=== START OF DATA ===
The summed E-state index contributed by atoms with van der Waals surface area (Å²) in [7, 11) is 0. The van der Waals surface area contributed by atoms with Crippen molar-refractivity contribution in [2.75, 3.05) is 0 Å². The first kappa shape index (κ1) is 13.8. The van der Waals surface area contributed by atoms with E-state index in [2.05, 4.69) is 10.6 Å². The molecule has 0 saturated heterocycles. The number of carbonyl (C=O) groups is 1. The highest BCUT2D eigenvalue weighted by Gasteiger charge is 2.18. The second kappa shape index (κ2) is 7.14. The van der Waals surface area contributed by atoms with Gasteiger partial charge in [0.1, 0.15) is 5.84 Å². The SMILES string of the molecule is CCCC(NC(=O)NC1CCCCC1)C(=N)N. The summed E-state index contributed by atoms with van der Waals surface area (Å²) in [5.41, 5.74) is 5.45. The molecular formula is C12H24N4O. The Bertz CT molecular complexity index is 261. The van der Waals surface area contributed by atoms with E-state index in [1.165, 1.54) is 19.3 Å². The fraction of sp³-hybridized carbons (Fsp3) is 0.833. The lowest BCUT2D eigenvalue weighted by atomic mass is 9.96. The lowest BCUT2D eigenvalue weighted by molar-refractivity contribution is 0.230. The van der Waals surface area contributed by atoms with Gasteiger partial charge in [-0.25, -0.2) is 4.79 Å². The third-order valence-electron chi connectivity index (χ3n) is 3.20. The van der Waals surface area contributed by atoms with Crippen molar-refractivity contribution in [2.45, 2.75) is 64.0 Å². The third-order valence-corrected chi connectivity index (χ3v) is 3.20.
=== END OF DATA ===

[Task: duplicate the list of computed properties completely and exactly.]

The summed E-state index contributed by atoms with van der Waals surface area (Å²) in [7, 11) is 0. The van der Waals surface area contributed by atoms with Crippen molar-refractivity contribution in [2.75, 3.05) is 0 Å². The first kappa shape index (κ1) is 13.8. The van der Waals surface area contributed by atoms with E-state index in [2.05, 4.69) is 10.6 Å². The molecule has 0 saturated heterocycles. The number of carbonyl (C=O) groups is 1. The highest BCUT2D eigenvalue weighted by Gasteiger charge is 2.18. The second kappa shape index (κ2) is 7.14. The van der Waals surface area contributed by atoms with Gasteiger partial charge in [0.1, 0.15) is 5.84 Å². The SMILES string of the molecule is CCCC(NC(=O)NC1CCCCC1)C(=N)N. The summed E-state index contributed by atoms with van der Waals surface area (Å²) in [5.41, 5.74) is 5.45. The molecular formula is C12H24N4O. The Bertz CT molecular complexity index is 261. The van der Waals surface area contributed by atoms with E-state index in [1.165, 1.54) is 19.3 Å². The fraction of sp³-hybridized carbons (Fsp3) is 0.833. The lowest BCUT2D eigenvalue weighted by atomic mass is 9.96. The lowest BCUT2D eigenvalue weighted by molar-refractivity contribution is 0.230. The van der Waals surface area contributed by atoms with Gasteiger partial charge in [-0.25, -0.2) is 4.79 Å². The third-order valence-electron chi connectivity index (χ3n) is 3.20. The van der Waals surface area contributed by atoms with Crippen molar-refractivity contribution in [2.45, 2.75) is 64.0 Å². The third-order valence-corrected chi connectivity index (χ3v) is 3.20.